DNSSEC attempts to guarantee that domain names are resolved to correct IP addresses. However, DNS resolution is just one aspect of securely communicating on the internet. DNSSEC does not fully secure a domain: Once DNS resolution is complete, DNSSEC does not ensure the confidentiality or integrity of communication between a client and the destination IP. No major web browsers inform the user when DNSSEC validation fails, limiting its strength and enforceability. HTTPS guarantees the confidentiality and integrity of communication between client and server, and web browsers have rigorous and evolving HTTPS enforcement policies.
How does HTTPS protect against DNS spoofing?
In practice, HTTPS can protect communication with a domain even in the absence of DNSSEC support. A valid HTTPS certificate shows that the server has demonstrated ownership over the domain to a trusted certificate authority at the time of certificate issuance. To ensure that an attacker cannot use DNS spoofing to direct the user to a plain http:// connection where traffic can be intercepted, websites can use HTTP Strict Transport Security (HSTS) to instruct browsers to require an HTTPS connection for their domain at all times. This means that an attacker that successfully spoofs DNS resolution must also create a valid HTTPS connection. This makes DNS spoofing as challenging and expensive as attacking HTTPS generally. If the attacker spoofs DNS but doesn’t compromise HTTPS, users will receive a notable warning message from their browser that will prevent them from visiting the possibly malicious site. If the site uses HSTS, there will be no option for the visitor to disregard and click through the warning. HTTPS and HSTS work together to protect a domain against DNS spoofing.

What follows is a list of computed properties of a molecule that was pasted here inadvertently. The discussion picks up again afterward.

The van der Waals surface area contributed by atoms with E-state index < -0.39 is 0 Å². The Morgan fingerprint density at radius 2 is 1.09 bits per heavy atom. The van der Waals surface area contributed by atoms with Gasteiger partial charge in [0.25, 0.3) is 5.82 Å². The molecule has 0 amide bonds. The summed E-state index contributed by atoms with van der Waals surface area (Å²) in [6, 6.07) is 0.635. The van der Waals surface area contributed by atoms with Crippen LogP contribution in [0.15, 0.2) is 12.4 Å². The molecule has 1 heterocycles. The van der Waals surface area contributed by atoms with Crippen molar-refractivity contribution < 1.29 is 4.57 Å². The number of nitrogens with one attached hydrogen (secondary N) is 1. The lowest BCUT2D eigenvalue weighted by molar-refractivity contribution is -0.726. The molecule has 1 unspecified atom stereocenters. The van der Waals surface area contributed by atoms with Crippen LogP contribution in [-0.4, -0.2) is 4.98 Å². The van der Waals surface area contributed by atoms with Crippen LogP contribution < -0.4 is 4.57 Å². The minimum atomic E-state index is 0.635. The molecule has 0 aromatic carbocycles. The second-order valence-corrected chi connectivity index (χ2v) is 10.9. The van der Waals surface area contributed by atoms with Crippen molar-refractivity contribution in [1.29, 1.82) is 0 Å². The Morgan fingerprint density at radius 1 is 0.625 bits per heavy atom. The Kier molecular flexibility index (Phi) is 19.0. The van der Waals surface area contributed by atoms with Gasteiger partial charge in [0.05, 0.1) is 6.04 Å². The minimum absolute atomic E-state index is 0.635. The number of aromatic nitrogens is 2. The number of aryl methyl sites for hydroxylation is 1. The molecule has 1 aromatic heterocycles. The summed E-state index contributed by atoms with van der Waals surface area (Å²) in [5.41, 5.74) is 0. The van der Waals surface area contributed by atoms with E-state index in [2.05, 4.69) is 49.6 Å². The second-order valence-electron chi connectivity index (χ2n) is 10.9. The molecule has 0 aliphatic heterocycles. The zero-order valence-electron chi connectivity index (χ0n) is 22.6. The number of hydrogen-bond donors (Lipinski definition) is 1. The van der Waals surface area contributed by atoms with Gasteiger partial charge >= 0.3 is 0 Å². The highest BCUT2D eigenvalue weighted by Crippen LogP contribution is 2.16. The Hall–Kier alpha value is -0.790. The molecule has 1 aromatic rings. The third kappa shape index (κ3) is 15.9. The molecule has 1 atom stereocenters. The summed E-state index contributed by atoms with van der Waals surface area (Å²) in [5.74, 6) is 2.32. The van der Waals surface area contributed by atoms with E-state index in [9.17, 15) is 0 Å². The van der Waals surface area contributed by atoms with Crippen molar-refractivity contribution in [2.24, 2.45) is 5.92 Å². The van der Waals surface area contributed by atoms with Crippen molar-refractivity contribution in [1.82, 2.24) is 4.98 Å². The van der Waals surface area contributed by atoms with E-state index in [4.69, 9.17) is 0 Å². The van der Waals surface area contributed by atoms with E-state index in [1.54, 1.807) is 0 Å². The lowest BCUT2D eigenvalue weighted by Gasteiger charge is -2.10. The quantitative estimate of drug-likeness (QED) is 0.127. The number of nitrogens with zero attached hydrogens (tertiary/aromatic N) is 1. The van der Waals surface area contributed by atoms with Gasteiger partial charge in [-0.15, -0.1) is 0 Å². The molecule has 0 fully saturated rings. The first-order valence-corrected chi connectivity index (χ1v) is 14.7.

- Network Working Group (May 2000). "HTTP Over TLS". The Internet Engineering Task Force. https://tools.ietf.org/html/rfc2818. Retrieved February 27, 2015.
- "HTTPS as a ranking signal". Google Webmaster Central Blog. Google Inc.. August 6, 2014. https://googlewebmastercentral.blogspot.com/2014/08/https-as-ranking-signal.html. Retrieved February 27, 2015. "You can make your site secure with HTTPS (Hypertext Transfer Protocol Secure) [...]"
- "Enabling HTTP Over SSL". Adobe Systems Incorporated. https://docs.adobe.com/docs/en/cq/5-6-1/deploying/config-ssl.html. Retrieved February 27, 2015.
- "Secure your site with HTTPS". Google Support. Google, Inc.. https://support.google.com/webmasters/answer/6073543?hl=en. Retrieved February 27, 2015.
- "What is HTTPS?". Comodo Group. https://www.instantssl.com/ssl-certificate-products/https.html. Retrieved February 27, 2015. "Hyper Text Transfer Protocol Secure (HTTPS) is the secure version of HTTP [...]"
- "HTTPS Everywhere FAQ". https://www.eff.org/https-everywhere/faq. Retrieved 3 May 2012.
- RFC 2818: HTTP Over TLS
- Hacking HTTPS by man-in-the-middle attack
- RFC 5246: The Transport Layer Security Protocol 1.2
- SSL 3.0 Specification (IETF)